A short post today but it is a concept that I feel is overlooked and underused at the collegiate level. It’s the process of the post player kicking the ball out to the wing player and reposting to gain better position when they initially have no room.
Watch as Raymar Morgan receives the initial entry pass but is hounded by Wayne Chism from his right and Scotty Hopson from his left.
He kicks the ball out to Durrell Summers who replaced the original passer after he cut through. Therefore, Chism is forced to follow him to the corner (away from Morgan) and Hopson has to play on ball defense agaisnt Summers (again, away from Morgan).
This allows Morgan to repost once the help defenders are pulled away and have more space to work. He takes adavantage of this as Brian Williams does not bring as strong of help defense, so Morgan has space to operate and he beats his defender and draws the foul.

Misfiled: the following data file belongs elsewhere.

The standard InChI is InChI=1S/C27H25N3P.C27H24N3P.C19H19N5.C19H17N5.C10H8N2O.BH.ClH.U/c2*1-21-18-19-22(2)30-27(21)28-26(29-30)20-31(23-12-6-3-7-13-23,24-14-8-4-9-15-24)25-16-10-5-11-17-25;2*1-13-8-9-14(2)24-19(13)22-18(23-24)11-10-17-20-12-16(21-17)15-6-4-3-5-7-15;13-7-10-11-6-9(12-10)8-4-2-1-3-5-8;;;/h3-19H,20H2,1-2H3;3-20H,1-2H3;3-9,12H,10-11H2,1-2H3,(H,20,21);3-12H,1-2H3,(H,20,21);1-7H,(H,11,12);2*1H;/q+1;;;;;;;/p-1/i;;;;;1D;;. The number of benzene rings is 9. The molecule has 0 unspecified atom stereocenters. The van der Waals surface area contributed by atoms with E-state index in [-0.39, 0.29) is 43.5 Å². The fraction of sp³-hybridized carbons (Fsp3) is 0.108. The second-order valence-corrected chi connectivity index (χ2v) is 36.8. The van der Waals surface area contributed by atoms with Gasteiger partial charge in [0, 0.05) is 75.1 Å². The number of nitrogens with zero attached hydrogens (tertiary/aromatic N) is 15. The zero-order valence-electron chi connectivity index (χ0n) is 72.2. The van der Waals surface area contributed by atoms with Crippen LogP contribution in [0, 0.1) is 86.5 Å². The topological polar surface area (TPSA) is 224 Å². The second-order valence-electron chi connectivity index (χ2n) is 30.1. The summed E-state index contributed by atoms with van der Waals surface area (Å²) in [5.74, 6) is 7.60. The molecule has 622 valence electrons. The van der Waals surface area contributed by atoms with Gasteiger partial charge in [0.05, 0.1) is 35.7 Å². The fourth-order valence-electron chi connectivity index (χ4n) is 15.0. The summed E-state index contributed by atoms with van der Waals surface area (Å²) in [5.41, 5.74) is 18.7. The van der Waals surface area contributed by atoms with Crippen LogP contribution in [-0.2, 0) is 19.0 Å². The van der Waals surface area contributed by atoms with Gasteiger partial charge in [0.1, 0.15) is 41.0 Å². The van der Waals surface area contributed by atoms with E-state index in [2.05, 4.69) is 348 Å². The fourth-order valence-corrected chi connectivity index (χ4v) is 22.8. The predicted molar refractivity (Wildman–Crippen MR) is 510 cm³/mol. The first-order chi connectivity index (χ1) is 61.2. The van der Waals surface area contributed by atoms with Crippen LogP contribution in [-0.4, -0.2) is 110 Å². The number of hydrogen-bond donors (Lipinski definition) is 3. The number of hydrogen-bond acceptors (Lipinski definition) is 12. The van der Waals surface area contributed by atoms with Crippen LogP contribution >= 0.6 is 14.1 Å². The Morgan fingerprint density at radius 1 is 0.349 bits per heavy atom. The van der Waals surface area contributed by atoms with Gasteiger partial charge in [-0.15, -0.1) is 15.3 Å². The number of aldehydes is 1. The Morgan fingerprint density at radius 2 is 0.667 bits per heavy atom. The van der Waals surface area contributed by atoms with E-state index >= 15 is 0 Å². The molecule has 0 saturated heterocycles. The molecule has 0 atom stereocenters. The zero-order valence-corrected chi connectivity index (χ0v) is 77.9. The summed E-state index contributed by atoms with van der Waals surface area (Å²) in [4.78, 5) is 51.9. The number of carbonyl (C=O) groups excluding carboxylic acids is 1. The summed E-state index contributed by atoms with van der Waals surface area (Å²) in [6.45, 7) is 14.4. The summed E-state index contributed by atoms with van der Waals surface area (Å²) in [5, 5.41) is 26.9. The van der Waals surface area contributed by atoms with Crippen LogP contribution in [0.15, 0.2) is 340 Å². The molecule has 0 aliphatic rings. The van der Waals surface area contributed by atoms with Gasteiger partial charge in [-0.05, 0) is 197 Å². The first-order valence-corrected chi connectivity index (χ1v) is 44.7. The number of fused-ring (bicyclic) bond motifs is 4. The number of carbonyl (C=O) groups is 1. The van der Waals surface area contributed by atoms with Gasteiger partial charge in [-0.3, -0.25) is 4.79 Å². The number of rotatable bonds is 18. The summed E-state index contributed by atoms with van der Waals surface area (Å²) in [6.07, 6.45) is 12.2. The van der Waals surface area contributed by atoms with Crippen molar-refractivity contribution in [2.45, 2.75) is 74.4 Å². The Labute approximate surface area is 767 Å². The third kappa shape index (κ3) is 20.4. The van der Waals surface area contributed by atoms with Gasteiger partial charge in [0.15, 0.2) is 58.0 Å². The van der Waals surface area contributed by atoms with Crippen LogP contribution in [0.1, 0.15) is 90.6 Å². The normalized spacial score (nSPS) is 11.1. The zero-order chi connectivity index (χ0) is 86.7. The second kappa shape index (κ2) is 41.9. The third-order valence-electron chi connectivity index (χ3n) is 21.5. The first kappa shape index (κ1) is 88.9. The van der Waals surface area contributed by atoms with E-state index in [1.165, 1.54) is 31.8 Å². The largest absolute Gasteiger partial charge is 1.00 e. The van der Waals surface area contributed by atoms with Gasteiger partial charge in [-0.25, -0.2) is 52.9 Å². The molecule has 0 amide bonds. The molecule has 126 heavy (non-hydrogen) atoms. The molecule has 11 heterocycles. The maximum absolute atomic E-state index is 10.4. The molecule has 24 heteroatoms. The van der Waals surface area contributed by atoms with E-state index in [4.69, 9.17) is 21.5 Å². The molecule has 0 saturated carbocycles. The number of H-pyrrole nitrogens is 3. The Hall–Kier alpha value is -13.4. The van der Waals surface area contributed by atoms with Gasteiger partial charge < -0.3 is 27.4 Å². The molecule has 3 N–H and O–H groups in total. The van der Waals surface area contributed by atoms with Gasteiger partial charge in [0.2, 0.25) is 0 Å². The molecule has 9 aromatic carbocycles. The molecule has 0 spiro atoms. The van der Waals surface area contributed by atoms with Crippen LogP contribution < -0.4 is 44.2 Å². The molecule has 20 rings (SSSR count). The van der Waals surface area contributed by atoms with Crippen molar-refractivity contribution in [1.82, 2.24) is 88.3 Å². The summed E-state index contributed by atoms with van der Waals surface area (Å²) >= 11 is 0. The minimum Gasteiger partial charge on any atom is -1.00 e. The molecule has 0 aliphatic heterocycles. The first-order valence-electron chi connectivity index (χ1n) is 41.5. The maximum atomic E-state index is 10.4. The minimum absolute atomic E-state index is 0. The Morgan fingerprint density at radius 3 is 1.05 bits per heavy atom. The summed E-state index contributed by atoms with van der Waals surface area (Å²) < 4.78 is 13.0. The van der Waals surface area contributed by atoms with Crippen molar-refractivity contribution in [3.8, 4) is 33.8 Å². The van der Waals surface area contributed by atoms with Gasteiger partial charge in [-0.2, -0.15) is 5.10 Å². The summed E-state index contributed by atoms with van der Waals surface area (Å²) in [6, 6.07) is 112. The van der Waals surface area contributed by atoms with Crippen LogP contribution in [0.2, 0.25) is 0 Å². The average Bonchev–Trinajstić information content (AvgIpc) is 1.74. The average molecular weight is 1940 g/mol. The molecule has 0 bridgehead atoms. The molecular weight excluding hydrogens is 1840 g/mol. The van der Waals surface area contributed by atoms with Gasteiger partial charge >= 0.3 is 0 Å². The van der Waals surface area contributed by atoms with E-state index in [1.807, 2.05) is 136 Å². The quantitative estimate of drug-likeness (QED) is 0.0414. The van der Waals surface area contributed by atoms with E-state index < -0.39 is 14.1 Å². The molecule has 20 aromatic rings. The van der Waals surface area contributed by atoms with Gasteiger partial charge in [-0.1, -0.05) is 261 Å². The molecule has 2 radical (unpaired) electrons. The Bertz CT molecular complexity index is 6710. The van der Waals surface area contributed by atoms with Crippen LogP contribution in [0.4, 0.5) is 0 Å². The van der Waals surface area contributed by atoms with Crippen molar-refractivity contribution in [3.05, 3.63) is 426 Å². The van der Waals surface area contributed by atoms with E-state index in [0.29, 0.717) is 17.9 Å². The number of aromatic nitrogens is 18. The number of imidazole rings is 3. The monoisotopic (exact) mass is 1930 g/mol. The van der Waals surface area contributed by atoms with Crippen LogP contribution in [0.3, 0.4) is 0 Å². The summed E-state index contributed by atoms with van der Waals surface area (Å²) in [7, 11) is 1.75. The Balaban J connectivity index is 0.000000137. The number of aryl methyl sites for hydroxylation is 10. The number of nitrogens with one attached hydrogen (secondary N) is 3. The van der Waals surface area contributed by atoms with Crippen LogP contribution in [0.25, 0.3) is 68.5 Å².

Too often I see post men give up on the post open when they pass the ball back out. This kickout can catch the defense in a momentary lapse, which the offense can take advantage of and secure the better position. It can also open up space (as seen above) as the help defense shifts as offensive players cut through.
It can be somewhat frustrating to see these young players kick the ball out when they are not open in the post and give up on the play. They just need to learn to not give up on the play and keep fighting for position. Often, the action of kicking the ball out will lead to more openings once they get the ball back.
When this happens, it is a thing of beauty. It’s a simple concept but one that young players who have dominated weaker competition in the post up to this point needs to learn. They master this and they will become deadly in the post.